BBC World News Horizons explores a new generation of biofuels
Mumbai: Broadcasting on 17th November and 18th November 2012 In the seventeenth episode of the Horizons series, presenters Adam Shaw and Saima Mohsin take a closer look at a new generation of energy crops in Brazil and the United States, where companies are using plant biomass and single celled plants or algae to produce fuel.
At some point our traditional sources of power such as coal and oil will run out and there is an increasing need to find alternatives. Turning plants into power is one option. Currently more than 80 million hectares of land are planted for bio-fuels including sugarcane, corn, palm oil and beets.
By 2050, if we’re to power the globe’s projected fleet of vehicles by biofuels, we would need to deploy more than 650 million hectares of arable land. That’s an area nearly the size of Australia.
So can biofuels be grown more efficiently?
First, Adam Shaw heads for the Cane Technology Centre in Piracicaba in Southern Brazil, an area forming part of the largest sugarcane growing region in the country. They’re now breaking down sugarcane waste or bagasse to produce bioethanol. The challenge is to digest cellulose – the tough cell walls of green plants - and turn it into useful sugars. It is a difficult, complex process both mechanically and chemically and they’re looking to scale up production in a few years.
Jaime Finguerut, Industrial Strategic Development, Cane Technology said:“We could grow not just horizontally but vertically, extracting more ethanol from the same sugarcane, like petroleum going deeper looking for oil, we are going deeper into the structure seeing where we can get more sugar."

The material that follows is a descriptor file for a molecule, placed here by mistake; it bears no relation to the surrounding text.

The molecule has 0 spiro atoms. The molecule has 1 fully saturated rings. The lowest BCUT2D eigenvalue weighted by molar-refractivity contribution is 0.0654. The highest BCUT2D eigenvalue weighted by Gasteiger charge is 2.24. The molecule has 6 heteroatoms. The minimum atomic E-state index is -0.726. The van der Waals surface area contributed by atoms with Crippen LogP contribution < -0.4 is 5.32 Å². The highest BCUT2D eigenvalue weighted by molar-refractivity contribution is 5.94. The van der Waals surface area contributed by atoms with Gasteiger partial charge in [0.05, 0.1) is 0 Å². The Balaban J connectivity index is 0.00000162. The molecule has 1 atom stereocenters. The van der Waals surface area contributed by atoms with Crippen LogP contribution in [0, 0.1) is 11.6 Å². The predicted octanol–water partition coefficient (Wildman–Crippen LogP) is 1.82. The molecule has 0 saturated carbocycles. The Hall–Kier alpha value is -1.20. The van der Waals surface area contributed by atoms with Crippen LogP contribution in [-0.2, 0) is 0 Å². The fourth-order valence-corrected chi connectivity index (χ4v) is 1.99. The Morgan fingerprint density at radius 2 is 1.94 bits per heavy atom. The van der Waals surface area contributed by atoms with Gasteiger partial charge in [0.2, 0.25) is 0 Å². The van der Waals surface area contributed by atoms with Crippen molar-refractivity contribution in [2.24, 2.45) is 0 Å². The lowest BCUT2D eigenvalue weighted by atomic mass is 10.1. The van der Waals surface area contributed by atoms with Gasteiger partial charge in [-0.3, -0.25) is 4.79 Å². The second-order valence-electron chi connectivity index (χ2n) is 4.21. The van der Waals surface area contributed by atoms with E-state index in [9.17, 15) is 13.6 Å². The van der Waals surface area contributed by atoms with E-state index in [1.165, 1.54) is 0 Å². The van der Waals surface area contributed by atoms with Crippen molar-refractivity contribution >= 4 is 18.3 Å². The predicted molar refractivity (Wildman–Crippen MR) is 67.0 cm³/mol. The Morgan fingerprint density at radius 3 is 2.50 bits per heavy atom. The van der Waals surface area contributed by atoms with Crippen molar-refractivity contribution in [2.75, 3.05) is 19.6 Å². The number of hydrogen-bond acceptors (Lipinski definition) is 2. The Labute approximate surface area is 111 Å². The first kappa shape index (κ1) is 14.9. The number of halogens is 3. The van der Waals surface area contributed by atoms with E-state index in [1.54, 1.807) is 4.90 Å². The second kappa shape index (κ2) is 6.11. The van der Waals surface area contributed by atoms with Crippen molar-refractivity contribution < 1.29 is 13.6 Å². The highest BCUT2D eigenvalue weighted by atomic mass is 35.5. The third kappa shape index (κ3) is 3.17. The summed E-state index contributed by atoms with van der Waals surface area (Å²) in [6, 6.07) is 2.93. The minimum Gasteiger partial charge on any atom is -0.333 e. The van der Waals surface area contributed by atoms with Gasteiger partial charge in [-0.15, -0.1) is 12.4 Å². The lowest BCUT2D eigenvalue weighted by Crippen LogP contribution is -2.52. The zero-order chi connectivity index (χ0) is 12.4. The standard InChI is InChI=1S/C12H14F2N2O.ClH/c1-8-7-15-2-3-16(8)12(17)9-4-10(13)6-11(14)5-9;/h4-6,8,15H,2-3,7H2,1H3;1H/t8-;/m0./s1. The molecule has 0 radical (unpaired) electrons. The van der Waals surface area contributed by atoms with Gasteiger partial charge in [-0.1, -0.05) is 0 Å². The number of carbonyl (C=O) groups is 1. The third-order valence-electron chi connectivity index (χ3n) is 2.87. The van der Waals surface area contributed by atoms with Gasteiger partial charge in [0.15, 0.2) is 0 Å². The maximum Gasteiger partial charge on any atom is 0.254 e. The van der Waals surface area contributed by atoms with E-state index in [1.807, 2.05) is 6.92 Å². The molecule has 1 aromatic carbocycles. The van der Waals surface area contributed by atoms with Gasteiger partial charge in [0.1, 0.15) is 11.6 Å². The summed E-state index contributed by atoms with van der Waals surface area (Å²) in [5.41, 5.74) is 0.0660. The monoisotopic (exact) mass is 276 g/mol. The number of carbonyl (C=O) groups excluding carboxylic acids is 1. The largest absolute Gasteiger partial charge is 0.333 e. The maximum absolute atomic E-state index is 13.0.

Saima Mohsintravels to San Francisco in the United States to look at so-called “third generation bio-fuels”, which are made from single-celled plants or algae. Solazyme is working with Chevron, Honeywell and United Airlines to develop biofuels using genetically modified algae that feed off plant sugars in tanks. Bringing the cost down, while ramping up production is going to be crucial.
The company has been awarded a contract by the U.S. Department of Defence to supply 550 thousand litres of bio-diesel made from genetically modified algae and opened its first commercial facility, with funding from the U-S Department of Energy.
Harrison Dillon, Chief Technology Officer, Solazyme said:“The way the process works is these algae will eat plant material, like sugarcane or waste biomass and rapidly and efficiently convert that plant material directly into crude oil.
And once we have that crude oil we can then turn it into diesel fuel, jet fuel, or any oil-based product."
The Horizons series, sponsored by DuPont, airs weekly on BBC World News on Saturday 7.00am & 2.00pm and Sunday 8.00pm and 1.00am.